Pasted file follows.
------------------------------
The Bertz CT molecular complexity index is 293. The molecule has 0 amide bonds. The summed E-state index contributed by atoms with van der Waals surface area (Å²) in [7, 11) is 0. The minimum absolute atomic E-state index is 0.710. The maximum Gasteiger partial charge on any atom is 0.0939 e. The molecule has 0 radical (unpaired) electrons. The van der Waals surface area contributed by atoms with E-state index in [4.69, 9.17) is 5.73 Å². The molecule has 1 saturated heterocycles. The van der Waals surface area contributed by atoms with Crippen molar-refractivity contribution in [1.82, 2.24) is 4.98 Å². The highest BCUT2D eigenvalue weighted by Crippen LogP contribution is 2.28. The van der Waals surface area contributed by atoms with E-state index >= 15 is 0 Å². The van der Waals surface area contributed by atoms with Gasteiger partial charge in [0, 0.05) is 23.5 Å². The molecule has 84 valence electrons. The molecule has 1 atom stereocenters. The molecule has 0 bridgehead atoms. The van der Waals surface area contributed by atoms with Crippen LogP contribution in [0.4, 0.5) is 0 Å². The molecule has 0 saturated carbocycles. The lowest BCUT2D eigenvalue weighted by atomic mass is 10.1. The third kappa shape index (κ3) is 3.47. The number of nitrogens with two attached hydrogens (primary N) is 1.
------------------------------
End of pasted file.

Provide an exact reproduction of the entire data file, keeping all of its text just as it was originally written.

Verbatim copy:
The Bertz CT molecular complexity index is 293. The molecule has 0 amide bonds. The summed E-state index contributed by atoms with van der Waals surface area (Å²) in [7, 11) is 0. The minimum absolute atomic E-state index is 0.710. The maximum Gasteiger partial charge on any atom is 0.0939 e. The molecule has 0 radical (unpaired) electrons. The van der Waals surface area contributed by atoms with E-state index in [4.69, 9.17) is 5.73 Å². The molecule has 1 saturated heterocycles. The van der Waals surface area contributed by atoms with Crippen molar-refractivity contribution in [1.82, 2.24) is 4.98 Å². The highest BCUT2D eigenvalue weighted by Crippen LogP contribution is 2.28. The van der Waals surface area contributed by atoms with E-state index >= 15 is 0 Å². The van der Waals surface area contributed by atoms with Gasteiger partial charge in [0, 0.05) is 23.5 Å². The molecule has 84 valence electrons. The molecule has 1 atom stereocenters. The molecule has 0 bridgehead atoms. The van der Waals surface area contributed by atoms with Crippen LogP contribution in [0.4, 0.5) is 0 Å². The molecule has 0 saturated carbocycles. The lowest BCUT2D eigenvalue weighted by atomic mass is 10.1. The third kappa shape index (κ3) is 3.47. The number of nitrogens with two attached hydrogens (primary N) is 1.